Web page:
The SEC further alleged, “by at least the filing of the Form 10-Q for the second quarter of 2016, Mylan knew, or should have known, that a material loss resulting from the DOJ investigation and claims that Mylan incorrectly classified EpiPen was probable…. [and] reasonably estimable, as Mylan had sufficient information in its possession to estimate a range of losses.” Again, the complaint presumably applied the filing date in order to capture settlement offers exchanged early in the third quarter. Accordingly, the SEC asserted that Mylan’s reported earnings in the second quarter 2016 Form 10-Q (and in its Form 8-K reporting results for that quarter) were materially overstated because of the company’s failure to accrue for the loss.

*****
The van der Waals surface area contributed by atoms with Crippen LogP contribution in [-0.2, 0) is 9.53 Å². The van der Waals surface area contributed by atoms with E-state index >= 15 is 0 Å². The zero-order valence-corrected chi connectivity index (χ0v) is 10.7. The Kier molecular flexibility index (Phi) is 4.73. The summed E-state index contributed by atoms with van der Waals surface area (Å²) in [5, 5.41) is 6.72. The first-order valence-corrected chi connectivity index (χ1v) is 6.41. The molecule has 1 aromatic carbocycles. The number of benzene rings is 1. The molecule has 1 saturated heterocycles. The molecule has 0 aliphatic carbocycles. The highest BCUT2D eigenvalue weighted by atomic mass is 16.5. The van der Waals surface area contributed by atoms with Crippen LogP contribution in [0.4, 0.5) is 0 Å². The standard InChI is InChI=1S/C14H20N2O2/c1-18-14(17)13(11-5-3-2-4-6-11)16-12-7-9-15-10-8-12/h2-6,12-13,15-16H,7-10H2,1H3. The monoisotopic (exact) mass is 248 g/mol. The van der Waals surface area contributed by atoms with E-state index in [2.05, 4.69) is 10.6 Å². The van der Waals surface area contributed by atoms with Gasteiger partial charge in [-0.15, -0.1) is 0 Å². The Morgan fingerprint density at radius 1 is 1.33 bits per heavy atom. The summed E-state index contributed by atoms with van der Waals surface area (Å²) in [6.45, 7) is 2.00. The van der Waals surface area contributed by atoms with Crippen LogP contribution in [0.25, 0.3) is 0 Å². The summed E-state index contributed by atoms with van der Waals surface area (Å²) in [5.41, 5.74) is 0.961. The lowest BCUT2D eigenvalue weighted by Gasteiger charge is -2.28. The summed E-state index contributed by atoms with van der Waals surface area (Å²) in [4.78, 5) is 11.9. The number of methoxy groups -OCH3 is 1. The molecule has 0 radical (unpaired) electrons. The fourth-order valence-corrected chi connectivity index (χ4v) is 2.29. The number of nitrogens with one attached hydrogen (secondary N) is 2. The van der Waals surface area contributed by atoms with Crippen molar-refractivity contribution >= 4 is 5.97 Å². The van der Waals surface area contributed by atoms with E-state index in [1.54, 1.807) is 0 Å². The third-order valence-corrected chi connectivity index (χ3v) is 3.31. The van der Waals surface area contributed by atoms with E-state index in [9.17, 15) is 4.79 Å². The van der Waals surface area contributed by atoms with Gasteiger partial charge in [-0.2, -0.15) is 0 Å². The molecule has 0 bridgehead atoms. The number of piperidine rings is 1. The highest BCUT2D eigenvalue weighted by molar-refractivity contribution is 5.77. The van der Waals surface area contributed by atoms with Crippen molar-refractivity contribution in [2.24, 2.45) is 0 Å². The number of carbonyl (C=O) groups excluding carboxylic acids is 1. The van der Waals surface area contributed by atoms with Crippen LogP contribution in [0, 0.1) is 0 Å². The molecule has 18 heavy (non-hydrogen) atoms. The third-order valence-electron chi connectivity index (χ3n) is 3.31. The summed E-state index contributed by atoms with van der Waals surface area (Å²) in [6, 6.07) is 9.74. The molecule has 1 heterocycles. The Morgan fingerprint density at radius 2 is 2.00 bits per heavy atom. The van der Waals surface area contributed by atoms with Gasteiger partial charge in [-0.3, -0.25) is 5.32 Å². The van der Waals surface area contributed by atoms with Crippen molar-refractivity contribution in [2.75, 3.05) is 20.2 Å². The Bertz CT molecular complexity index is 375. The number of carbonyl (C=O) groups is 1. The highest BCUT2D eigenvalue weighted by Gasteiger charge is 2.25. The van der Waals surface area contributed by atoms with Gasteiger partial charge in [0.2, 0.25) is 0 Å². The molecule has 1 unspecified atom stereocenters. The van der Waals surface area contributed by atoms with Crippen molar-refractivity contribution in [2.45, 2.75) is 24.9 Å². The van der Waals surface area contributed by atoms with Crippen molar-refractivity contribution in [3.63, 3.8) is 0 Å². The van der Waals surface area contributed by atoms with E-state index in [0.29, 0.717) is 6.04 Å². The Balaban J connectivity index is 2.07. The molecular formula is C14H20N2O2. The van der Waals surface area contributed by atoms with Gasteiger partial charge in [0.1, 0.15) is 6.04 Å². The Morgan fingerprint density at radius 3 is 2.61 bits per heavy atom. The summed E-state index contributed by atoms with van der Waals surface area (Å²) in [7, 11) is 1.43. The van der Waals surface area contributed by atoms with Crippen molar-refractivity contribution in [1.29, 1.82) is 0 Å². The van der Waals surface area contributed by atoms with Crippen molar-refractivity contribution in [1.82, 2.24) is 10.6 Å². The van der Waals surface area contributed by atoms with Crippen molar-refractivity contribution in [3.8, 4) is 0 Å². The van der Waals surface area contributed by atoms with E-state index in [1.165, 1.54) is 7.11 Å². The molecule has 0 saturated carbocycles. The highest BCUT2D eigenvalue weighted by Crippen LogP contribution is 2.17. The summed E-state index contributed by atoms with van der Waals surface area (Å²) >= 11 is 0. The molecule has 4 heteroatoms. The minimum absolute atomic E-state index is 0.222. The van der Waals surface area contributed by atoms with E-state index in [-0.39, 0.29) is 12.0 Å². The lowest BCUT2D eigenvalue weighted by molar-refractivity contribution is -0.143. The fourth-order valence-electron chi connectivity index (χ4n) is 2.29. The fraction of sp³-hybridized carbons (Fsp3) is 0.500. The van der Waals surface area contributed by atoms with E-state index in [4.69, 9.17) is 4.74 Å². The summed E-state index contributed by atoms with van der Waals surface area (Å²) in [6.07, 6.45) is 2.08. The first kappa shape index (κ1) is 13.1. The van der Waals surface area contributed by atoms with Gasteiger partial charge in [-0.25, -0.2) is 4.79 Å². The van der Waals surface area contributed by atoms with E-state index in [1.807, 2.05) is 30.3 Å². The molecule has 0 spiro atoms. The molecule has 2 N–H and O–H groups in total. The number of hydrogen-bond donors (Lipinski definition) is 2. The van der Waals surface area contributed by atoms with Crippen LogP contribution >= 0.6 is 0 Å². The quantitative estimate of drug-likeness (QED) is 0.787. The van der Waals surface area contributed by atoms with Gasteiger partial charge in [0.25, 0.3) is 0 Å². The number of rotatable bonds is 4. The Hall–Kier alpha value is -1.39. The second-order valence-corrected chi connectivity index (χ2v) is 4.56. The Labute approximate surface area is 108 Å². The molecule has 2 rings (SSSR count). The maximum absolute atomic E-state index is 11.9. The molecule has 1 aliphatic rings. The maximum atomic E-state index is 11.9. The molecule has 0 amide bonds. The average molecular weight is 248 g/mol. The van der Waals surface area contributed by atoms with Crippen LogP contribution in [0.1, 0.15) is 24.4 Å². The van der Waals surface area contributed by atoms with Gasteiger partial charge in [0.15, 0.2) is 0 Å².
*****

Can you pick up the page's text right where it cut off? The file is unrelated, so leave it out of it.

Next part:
Although this settlement should not be interpreted as bright-line guidance for when public companies need to address contingent losses in their public filings, it is nonetheless instructive in that it extends beyond GAAP’s textbook definitions and offers to public companies a real-world example of when the SEC believes that these obligations definitively arise. As evidenced by the complaint, the SEC apparently considers the “reasonably possible” threshold crossed when the company is unable to convince the government to close its investigation while able to estimate the government’s possible damages (or at least for a portion of the relevant period). The complaint also seemingly indicates that the SEC deems a company’s demonstrated willingness to settle coupled with the exchange of settlement offers, as sufficient proof that the contingent loss is both probable and reasonably estimable. Naturally, where caution remains after this particular settlement is whether the SEC might argue under a different factual predicate that one or both of these obligations should attach at some earlier juncture during a government investigation.